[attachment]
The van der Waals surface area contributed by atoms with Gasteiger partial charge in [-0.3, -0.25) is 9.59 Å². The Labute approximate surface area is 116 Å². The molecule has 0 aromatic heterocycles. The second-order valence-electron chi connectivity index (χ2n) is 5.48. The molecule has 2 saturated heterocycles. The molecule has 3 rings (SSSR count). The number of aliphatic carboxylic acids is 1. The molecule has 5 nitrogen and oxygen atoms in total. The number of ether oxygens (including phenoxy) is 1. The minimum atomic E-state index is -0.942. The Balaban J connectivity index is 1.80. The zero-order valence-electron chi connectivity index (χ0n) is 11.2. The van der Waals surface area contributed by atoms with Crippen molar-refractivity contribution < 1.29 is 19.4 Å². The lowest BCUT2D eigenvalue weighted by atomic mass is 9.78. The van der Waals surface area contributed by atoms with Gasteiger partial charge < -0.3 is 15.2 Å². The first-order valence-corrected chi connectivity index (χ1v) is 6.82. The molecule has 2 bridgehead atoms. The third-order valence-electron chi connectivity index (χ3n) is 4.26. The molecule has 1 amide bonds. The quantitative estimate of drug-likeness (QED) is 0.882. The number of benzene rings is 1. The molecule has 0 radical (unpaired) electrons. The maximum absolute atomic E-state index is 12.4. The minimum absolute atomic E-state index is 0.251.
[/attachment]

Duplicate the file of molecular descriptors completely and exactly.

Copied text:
The van der Waals surface area contributed by atoms with Gasteiger partial charge in [-0.3, -0.25) is 9.59 Å². The Labute approximate surface area is 116 Å². The molecule has 0 aromatic heterocycles. The second-order valence-electron chi connectivity index (χ2n) is 5.48. The molecule has 2 saturated heterocycles. The molecule has 3 rings (SSSR count). The number of aliphatic carboxylic acids is 1. The molecule has 5 nitrogen and oxygen atoms in total. The number of ether oxygens (including phenoxy) is 1. The minimum atomic E-state index is -0.942. The Balaban J connectivity index is 1.80. The zero-order valence-electron chi connectivity index (χ0n) is 11.2. The van der Waals surface area contributed by atoms with Crippen molar-refractivity contribution < 1.29 is 19.4 Å². The lowest BCUT2D eigenvalue weighted by atomic mass is 9.78. The van der Waals surface area contributed by atoms with Gasteiger partial charge < -0.3 is 15.2 Å². The first-order valence-corrected chi connectivity index (χ1v) is 6.82. The molecule has 2 bridgehead atoms. The third-order valence-electron chi connectivity index (χ3n) is 4.26. The molecule has 1 amide bonds. The quantitative estimate of drug-likeness (QED) is 0.882. The number of benzene rings is 1. The molecule has 0 radical (unpaired) electrons. The maximum absolute atomic E-state index is 12.4. The minimum absolute atomic E-state index is 0.251.